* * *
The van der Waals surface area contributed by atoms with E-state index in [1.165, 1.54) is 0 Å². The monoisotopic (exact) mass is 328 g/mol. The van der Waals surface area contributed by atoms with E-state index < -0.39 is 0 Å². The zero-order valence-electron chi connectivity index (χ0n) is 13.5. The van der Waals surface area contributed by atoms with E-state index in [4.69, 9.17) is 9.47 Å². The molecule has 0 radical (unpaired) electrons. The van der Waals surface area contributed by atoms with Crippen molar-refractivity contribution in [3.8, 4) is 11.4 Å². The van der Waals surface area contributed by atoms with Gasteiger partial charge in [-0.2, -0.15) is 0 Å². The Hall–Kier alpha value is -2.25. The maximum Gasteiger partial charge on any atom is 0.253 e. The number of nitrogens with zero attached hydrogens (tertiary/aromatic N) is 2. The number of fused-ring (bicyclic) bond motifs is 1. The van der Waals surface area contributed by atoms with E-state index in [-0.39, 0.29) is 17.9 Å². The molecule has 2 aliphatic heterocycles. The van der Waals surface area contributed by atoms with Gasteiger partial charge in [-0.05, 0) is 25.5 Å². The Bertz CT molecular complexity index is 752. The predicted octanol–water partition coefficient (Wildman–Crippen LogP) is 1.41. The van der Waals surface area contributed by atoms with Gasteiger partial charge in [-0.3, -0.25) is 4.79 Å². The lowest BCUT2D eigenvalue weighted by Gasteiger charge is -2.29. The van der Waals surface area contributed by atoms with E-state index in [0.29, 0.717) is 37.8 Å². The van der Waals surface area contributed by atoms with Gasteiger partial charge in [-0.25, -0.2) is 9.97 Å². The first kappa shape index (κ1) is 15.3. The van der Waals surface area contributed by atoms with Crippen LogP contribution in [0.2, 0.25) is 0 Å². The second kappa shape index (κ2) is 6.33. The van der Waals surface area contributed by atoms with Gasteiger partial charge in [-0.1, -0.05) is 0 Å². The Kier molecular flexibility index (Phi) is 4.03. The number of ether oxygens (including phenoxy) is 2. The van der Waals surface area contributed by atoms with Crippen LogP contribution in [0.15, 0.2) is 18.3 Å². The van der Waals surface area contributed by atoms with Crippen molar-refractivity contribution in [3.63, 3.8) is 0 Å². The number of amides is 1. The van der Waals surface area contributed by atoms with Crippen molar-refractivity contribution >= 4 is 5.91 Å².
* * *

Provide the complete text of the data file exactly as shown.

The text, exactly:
The van der Waals surface area contributed by atoms with E-state index in [1.165, 1.54) is 0 Å². The monoisotopic (exact) mass is 328 g/mol. The van der Waals surface area contributed by atoms with E-state index < -0.39 is 0 Å². The zero-order valence-electron chi connectivity index (χ0n) is 13.5. The van der Waals surface area contributed by atoms with E-state index in [4.69, 9.17) is 9.47 Å². The molecule has 0 radical (unpaired) electrons. The van der Waals surface area contributed by atoms with Crippen molar-refractivity contribution in [3.8, 4) is 11.4 Å². The van der Waals surface area contributed by atoms with Gasteiger partial charge in [-0.2, -0.15) is 0 Å². The Hall–Kier alpha value is -2.25. The maximum Gasteiger partial charge on any atom is 0.253 e. The number of nitrogens with zero attached hydrogens (tertiary/aromatic N) is 2. The number of fused-ring (bicyclic) bond motifs is 1. The van der Waals surface area contributed by atoms with E-state index in [-0.39, 0.29) is 17.9 Å². The molecule has 2 aliphatic heterocycles. The van der Waals surface area contributed by atoms with Gasteiger partial charge in [-0.05, 0) is 25.5 Å². The Bertz CT molecular complexity index is 752. The predicted octanol–water partition coefficient (Wildman–Crippen LogP) is 1.41. The van der Waals surface area contributed by atoms with Gasteiger partial charge in [-0.3, -0.25) is 4.79 Å². The lowest BCUT2D eigenvalue weighted by Gasteiger charge is -2.29. The van der Waals surface area contributed by atoms with E-state index in [0.29, 0.717) is 37.8 Å². The van der Waals surface area contributed by atoms with Gasteiger partial charge in [-0.25, -0.2) is 9.97 Å². The first kappa shape index (κ1) is 15.3. The van der Waals surface area contributed by atoms with Crippen LogP contribution in [0.2, 0.25) is 0 Å². The second kappa shape index (κ2) is 6.33. The van der Waals surface area contributed by atoms with Gasteiger partial charge in [-0.1, -0.05) is 0 Å². The Kier molecular flexibility index (Phi) is 4.03. The number of ether oxygens (including phenoxy) is 2. The van der Waals surface area contributed by atoms with Crippen LogP contribution in [0.15, 0.2) is 18.3 Å². The van der Waals surface area contributed by atoms with Crippen molar-refractivity contribution in [3.63, 3.8) is 0 Å². The number of amides is 1. The van der Waals surface area contributed by atoms with Crippen molar-refractivity contribution >= 4 is 5.91 Å².